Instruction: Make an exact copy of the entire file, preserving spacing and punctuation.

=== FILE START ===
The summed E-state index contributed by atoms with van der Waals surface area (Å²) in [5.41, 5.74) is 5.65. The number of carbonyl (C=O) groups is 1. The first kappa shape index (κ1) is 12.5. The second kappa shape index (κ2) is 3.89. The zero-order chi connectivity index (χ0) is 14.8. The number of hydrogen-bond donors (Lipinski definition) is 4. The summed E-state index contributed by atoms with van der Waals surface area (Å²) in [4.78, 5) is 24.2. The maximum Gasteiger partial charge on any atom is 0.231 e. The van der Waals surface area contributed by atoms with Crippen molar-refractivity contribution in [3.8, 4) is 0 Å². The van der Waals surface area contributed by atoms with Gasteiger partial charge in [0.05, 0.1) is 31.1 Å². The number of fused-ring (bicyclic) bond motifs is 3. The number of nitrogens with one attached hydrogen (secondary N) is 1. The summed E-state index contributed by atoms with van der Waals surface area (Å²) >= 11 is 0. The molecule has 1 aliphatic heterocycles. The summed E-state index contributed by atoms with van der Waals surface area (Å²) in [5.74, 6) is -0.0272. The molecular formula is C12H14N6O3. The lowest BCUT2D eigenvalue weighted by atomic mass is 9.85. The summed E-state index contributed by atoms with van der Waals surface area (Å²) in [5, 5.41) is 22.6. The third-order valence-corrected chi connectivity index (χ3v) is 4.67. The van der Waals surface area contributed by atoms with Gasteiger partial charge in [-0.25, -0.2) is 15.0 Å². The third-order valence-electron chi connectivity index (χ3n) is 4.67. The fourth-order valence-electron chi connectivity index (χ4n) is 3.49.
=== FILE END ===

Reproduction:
The summed E-state index contributed by atoms with van der Waals surface area (Å²) in [5.41, 5.74) is 5.65. The number of carbonyl (C=O) groups is 1. The first kappa shape index (κ1) is 12.5. The second kappa shape index (κ2) is 3.89. The zero-order chi connectivity index (χ0) is 14.8. The number of hydrogen-bond donors (Lipinski definition) is 4. The summed E-state index contributed by atoms with van der Waals surface area (Å²) in [4.78, 5) is 24.2. The maximum Gasteiger partial charge on any atom is 0.231 e. The van der Waals surface area contributed by atoms with Crippen molar-refractivity contribution in [3.8, 4) is 0 Å². The van der Waals surface area contributed by atoms with Gasteiger partial charge in [0.05, 0.1) is 31.1 Å². The number of fused-ring (bicyclic) bond motifs is 3. The number of nitrogens with one attached hydrogen (secondary N) is 1. The summed E-state index contributed by atoms with van der Waals surface area (Å²) >= 11 is 0. The molecule has 1 aliphatic heterocycles. The summed E-state index contributed by atoms with van der Waals surface area (Å²) in [5.74, 6) is -0.0272. The molecular formula is C12H14N6O3. The lowest BCUT2D eigenvalue weighted by atomic mass is 9.85. The summed E-state index contributed by atoms with van der Waals surface area (Å²) in [5, 5.41) is 22.6. The third-order valence-corrected chi connectivity index (χ3v) is 4.67. The van der Waals surface area contributed by atoms with Gasteiger partial charge in [-0.25, -0.2) is 15.0 Å². The third-order valence-electron chi connectivity index (χ3n) is 4.67. The fourth-order valence-electron chi connectivity index (χ4n) is 3.49.